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Unformatted text preview: te at night the headlamps shone through the windows, and threw a cheery yellow glow into the mir- rors. You could go outside in the very cool of the darkest morning, and stand on the corner and see the streetcar drift by, or a man strolling past, or a car creeping along with young men inside laughing and talking to each other, furtive yet happy. On and on she walked. But they had destroyed the old houses here too, some of them. It was probably true, Mona's observation, whatever it had been, something to do with architecture. A stunning lack of vision. A clash between science and imagination. "A misunderstand- ing," Mona had said, "of the relationship of form and function." Some forms succeed and some fail. Everything is form. Mona had said that. Mona would have loved Julien. She came to Third Street now. Halfway there. It was nothing to cross these little streets. There was no traffic at all. No one was awake yet. On she walked, sure of herself on the asphalt that gleamed in the sun, with no evil cracks or crevices to trip her. Julien, why don't you come back? Why don't...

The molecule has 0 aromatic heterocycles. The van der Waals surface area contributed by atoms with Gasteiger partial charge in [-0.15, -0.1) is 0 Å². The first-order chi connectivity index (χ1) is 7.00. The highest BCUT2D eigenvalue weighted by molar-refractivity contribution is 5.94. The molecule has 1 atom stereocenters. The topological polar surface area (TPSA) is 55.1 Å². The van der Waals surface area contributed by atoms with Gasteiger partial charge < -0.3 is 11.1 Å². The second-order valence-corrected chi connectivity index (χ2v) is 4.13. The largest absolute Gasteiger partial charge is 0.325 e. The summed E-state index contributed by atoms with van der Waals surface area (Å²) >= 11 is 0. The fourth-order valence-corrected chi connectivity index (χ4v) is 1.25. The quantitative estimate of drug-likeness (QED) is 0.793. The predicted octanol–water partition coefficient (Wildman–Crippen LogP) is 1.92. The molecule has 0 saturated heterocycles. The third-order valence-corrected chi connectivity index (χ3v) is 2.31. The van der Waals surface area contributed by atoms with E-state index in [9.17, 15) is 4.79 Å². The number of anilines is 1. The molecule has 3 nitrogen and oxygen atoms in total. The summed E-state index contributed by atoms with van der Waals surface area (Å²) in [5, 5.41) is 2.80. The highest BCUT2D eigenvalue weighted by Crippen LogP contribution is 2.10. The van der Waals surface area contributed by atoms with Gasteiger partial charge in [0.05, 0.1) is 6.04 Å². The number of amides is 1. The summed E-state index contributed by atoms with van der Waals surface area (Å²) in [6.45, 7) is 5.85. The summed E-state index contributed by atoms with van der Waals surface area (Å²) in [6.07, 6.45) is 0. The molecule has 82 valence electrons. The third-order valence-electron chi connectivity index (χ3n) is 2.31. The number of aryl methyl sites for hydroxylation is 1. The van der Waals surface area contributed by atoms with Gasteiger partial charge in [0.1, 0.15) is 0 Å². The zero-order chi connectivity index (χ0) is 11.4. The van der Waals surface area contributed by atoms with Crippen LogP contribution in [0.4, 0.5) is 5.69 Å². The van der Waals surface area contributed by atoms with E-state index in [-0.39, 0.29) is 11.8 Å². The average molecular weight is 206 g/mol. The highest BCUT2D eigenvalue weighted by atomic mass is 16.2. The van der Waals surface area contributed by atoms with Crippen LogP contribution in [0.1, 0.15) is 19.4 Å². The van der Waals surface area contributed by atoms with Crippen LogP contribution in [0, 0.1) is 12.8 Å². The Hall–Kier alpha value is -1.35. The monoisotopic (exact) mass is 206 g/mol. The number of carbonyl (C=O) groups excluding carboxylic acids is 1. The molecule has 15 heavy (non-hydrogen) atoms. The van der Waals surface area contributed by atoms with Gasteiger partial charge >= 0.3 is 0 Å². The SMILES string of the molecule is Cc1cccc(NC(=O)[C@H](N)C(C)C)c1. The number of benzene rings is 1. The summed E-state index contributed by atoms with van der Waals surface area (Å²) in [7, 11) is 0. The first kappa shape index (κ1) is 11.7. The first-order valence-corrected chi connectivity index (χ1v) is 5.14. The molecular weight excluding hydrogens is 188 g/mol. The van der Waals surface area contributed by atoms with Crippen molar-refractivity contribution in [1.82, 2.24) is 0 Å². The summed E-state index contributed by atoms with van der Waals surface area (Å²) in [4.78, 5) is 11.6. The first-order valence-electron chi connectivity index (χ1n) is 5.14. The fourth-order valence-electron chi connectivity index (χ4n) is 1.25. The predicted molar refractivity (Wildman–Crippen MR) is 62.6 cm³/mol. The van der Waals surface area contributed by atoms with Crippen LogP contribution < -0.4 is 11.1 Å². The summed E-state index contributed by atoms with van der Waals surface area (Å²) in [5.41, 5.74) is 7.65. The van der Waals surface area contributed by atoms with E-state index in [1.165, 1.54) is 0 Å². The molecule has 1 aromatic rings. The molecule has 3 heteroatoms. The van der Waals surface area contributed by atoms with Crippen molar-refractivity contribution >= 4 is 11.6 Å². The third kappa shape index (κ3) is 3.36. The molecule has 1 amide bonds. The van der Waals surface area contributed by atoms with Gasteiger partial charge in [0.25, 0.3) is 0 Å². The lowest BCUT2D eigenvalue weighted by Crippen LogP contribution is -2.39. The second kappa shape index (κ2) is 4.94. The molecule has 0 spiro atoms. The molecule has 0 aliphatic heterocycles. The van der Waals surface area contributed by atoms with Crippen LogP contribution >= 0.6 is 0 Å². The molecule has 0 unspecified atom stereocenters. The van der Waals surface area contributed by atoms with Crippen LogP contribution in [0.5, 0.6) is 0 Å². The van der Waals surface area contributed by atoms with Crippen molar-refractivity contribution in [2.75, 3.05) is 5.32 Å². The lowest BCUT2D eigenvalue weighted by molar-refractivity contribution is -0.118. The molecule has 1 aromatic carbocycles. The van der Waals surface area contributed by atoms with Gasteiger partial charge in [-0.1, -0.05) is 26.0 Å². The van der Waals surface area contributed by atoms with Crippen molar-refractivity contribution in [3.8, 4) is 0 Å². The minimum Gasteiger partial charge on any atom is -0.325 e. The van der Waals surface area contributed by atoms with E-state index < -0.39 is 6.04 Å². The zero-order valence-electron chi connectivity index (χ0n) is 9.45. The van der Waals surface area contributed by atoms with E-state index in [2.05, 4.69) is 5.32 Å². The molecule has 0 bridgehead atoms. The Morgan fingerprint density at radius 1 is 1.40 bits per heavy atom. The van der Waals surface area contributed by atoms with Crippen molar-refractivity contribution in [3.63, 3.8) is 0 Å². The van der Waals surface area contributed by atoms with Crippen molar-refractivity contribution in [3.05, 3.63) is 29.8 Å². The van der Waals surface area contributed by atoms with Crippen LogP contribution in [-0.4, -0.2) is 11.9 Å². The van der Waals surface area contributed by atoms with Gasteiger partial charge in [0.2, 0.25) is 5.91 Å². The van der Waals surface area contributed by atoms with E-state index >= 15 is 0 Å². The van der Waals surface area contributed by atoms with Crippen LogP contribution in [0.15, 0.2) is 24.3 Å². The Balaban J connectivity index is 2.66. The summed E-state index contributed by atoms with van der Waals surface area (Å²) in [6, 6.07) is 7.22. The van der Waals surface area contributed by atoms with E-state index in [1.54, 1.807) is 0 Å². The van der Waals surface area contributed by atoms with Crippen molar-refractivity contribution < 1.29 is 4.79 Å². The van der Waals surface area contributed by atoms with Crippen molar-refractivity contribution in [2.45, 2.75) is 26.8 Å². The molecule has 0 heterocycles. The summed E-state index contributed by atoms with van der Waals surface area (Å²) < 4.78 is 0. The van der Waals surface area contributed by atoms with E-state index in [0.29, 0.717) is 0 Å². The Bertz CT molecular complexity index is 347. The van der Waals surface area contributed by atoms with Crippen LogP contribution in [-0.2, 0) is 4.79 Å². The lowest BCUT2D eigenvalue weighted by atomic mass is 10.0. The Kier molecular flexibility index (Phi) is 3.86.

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This note was uploaded on 02/20/2010 for the course WRITING 220.200 taught by Professor Julie during the Spring '10 term at Johns Hopkins.
- Spring '10